He exited the stadium and reunited in the lot with his once blissful peers. The agony on their faces mirrored his. Plans of celebration were quickly disbanded and Manson simply grabbed the rest of his beer and started the long trek with his father back to their car. He reached into his case of Budweiser and cracked open the first of what would prove to be the remedy to his problems. The ten-minute walk felt like an eternity to Manson, beer after beer consumed, different possible outcomes swirling through his head. When he finally reached his car, Manson turned around and took one last look at the stadium that churned the grandest nightmare of them all. He took one last swig, tossed his beer can aside, and got in his car for what proved to be the longest ride home he had ever experienced.
NO LAST CALL
Yancy’s bar had never been so quiet. A blind man walking in might have thought it empty. But it wasn’t empty. In fact, it was full to capacity. A dazed, drunken stupor had befallen the previously rowdy crowd, unsure if what they had just witnessed was real or simply an alcohol induced dream. This mob had not accounted for failure, hometown pride having convinced them that victory was the only possible outcome. Their minds could not fathom what their eyes had just seen, the ruthless side of sports having made an unwelcome appearance. Ian Tomitch’s honeymoon ride had just come to a screeching halt.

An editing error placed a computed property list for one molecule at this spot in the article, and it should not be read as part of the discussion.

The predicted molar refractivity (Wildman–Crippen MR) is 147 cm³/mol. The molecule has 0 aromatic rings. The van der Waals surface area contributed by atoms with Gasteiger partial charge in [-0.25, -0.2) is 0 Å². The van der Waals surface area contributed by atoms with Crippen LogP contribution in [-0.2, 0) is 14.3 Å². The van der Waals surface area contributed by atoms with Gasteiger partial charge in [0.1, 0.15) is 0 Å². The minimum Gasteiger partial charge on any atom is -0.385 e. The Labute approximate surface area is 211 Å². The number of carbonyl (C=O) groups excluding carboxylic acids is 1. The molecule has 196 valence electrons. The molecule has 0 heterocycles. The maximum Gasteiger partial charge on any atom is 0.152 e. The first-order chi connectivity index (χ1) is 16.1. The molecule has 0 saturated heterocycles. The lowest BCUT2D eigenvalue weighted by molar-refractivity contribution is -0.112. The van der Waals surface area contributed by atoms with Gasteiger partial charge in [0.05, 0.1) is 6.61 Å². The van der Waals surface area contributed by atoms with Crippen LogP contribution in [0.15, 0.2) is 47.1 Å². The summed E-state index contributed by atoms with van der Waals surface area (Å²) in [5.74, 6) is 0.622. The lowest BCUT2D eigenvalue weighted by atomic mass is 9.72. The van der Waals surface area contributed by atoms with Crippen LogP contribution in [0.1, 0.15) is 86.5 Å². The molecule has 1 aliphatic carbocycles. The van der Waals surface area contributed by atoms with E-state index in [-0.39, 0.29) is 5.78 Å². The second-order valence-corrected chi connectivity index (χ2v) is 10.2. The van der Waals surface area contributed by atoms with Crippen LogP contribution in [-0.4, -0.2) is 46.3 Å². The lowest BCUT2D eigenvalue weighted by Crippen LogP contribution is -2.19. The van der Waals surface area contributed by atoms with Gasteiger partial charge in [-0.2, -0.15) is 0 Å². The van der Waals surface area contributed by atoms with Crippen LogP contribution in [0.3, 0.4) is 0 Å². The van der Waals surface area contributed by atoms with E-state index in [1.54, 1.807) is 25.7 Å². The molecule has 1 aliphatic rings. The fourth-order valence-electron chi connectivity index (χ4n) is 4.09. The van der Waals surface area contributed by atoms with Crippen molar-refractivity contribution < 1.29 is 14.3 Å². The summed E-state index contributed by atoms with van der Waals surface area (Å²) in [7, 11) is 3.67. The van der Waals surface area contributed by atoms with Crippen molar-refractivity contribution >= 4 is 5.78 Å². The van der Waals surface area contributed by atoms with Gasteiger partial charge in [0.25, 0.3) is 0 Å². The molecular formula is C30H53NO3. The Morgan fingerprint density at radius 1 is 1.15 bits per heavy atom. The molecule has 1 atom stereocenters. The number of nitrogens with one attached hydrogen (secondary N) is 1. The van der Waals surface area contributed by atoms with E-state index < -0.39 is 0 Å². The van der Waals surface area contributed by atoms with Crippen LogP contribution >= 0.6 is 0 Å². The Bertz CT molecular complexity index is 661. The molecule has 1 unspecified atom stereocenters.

Unpleasant reflection crept into his mind, a flood of “why’s” flushing out any other thoughts. “Why couldn’t Crabtree catch more passes?” he asked himself. “And why did Kyle Williams have to go and destroy our season like that?” Question after question formulated in his head, a conversation with himself taking place in his mind – discussion with anyone else simply was not going to happen. For Tomitch, a die hard 49er fan who bleeds red and gold, no words could describe what he was feeling. Not that anyone would want to describe what a broken heart felt like.